Change yourself and you can change the world. But what if it’s too hard to look at yourself?

Jul 13, 2018Latest, Pro Victoria

At AM we recommend each man start with himself.

We say that since you are the X Factor in your life, if you improve yourself, everything starts to change. If you choose the masculine road and start on the journey to discover your own Masculine Genius, you’ll see improvements in every aspect of your life. However, sometimes we are so turned around when we look at ourselves we can’t decide where to start. That’s probably not where you are, but perhaps you a have a friend who is struggling to turn his own life around. So, rather than look closely at ourselves, let’s begin elsewhere. Look around you and ask yourself, who seems to have what I would like to have?

Who around me gets a vote on important matters in his own life?

Who around me suffers cumulative effects of small bad decisions over time?

Who around me benefits from cumulative effects of small good decisions over time?

Look around the table. If you can’t spot the sucker, it’s you.

In the fact-based movie “Quiz Show” we meet a likeable, well-educated man—Charles Van Doren— from a privileged, wealthy family. He finds himself slowly seduced by circumstances that cause him to betray himself, his family and all his values.

A key theme is his relationship to his father, but that’s for another time.

He realizes he has allowed himself to compromise incrementally over time until he has lost his way. He is mastered by men stronger than himself. As an attorney—who knows he himself is not a gambler—starts to close in on Van Doren, Van Doren’s father says something very wise over lunch about his son, who is beginning to gamble away his reputation.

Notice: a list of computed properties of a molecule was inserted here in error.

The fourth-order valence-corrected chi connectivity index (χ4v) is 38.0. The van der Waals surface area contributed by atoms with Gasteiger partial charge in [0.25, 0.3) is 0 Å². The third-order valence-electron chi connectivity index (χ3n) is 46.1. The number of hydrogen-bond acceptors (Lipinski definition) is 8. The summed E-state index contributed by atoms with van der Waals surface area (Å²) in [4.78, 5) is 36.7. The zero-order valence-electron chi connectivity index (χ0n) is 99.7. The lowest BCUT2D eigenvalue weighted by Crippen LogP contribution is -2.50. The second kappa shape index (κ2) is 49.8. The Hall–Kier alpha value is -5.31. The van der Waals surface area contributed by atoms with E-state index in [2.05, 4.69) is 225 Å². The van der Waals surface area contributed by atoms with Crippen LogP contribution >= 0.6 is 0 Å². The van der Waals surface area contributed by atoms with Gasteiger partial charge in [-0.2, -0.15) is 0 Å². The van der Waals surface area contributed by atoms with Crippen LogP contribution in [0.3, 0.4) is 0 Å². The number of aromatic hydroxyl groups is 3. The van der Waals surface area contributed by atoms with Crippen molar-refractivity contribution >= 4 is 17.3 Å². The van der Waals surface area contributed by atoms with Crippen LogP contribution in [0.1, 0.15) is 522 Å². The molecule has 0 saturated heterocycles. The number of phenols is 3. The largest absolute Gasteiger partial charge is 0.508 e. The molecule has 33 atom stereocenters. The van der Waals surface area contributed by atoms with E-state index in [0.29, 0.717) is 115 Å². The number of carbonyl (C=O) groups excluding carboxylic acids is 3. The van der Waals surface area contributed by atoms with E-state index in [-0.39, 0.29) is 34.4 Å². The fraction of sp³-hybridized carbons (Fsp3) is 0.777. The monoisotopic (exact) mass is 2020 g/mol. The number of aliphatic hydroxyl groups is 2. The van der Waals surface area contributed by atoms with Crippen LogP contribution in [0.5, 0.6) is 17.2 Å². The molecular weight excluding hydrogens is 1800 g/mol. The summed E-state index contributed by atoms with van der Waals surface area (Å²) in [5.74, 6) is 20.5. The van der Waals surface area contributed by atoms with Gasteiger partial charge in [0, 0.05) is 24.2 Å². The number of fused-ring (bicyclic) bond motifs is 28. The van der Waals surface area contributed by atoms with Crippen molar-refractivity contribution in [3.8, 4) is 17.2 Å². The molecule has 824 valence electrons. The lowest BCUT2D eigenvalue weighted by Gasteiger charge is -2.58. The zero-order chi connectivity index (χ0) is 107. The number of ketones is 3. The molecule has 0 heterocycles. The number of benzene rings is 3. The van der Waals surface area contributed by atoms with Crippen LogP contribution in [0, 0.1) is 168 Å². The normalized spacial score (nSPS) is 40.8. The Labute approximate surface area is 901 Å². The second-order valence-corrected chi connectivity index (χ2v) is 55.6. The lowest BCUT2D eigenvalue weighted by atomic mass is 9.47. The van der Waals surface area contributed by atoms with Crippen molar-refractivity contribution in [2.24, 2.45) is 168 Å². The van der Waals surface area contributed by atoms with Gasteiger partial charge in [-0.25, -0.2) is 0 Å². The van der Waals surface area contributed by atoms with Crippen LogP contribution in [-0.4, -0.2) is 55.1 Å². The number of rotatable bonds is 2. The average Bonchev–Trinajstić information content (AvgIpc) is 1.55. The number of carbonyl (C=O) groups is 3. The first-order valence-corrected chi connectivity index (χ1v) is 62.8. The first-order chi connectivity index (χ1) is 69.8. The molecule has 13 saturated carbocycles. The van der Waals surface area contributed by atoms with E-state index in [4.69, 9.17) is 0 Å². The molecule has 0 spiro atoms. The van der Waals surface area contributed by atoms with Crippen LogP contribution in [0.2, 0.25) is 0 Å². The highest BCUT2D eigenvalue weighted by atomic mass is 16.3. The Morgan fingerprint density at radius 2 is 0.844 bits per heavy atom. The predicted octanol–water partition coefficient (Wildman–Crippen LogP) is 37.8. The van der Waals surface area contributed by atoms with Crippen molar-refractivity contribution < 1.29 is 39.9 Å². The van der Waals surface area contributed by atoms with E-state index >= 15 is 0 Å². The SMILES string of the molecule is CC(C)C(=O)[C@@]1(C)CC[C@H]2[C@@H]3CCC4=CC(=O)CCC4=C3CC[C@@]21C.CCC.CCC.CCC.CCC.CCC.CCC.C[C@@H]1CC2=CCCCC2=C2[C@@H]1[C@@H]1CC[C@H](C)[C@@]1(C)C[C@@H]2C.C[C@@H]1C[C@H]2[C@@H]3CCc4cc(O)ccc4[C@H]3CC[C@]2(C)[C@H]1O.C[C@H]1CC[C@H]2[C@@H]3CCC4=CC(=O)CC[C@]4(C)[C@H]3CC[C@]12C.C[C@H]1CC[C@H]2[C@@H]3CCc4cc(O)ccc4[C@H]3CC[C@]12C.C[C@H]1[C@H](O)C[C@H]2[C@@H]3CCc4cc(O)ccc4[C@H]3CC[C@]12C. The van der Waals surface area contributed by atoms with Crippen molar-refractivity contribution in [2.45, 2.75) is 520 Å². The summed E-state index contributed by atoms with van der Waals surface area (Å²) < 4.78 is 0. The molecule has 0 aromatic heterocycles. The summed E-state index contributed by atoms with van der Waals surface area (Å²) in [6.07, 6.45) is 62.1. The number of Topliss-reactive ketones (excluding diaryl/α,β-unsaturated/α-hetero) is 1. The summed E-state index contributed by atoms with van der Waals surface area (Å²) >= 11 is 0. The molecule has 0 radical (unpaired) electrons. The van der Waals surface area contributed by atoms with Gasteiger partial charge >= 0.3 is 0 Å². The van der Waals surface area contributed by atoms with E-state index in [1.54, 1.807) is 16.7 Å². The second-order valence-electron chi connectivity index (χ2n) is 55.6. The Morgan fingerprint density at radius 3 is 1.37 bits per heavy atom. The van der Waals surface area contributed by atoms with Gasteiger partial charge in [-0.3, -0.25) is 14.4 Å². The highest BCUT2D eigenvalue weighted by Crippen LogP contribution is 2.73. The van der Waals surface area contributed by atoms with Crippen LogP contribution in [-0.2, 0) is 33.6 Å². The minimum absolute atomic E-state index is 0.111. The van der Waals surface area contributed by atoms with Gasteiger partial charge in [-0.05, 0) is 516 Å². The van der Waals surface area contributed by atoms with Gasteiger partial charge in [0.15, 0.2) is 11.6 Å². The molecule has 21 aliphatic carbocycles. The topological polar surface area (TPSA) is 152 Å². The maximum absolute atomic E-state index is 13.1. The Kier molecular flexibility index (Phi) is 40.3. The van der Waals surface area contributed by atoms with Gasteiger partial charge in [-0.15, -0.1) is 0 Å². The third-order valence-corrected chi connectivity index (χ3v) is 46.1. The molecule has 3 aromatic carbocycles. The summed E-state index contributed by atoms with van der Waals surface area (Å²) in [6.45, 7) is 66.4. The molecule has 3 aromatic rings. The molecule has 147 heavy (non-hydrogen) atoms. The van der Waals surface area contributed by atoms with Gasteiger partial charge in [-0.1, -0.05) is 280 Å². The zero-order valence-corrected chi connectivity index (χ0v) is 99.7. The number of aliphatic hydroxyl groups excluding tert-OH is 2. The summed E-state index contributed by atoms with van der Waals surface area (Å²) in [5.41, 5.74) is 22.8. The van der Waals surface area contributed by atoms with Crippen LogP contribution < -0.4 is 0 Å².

Here’s the scene:



How do we become the men we want to be?

What does it look like to stay on your feet and remain in control of your life when everywhere other men are caving in small matters that always add up?

Here’s how: Seize control of everything around you. Even if it’s just with your outlook. Even if it’s just with your thoughts. Jocko Willink explores this concept to very good effect. In his book about assuming responsibility he calls it extreme ownership. This idea—seizing control of as many variables in your life as possible—is a powerful, traditional concept we, and Jocko, have rediscovered. In the 80’s, Army officers were taught to assume control of all soldiers and Army property within their field of view. As they walked down the street they were a moving zone of authority and control. Once they saw something, it was under their authority. Those were the rules of the game they played.

What are the rules of the game you have chosen to play? Who writes them?

Think that over. Hints about the biggest obstacle to being an Authentic Man are all through this post. Can you spot them?

Shannon McGurk

Shannon McGurk


Meet Shannon

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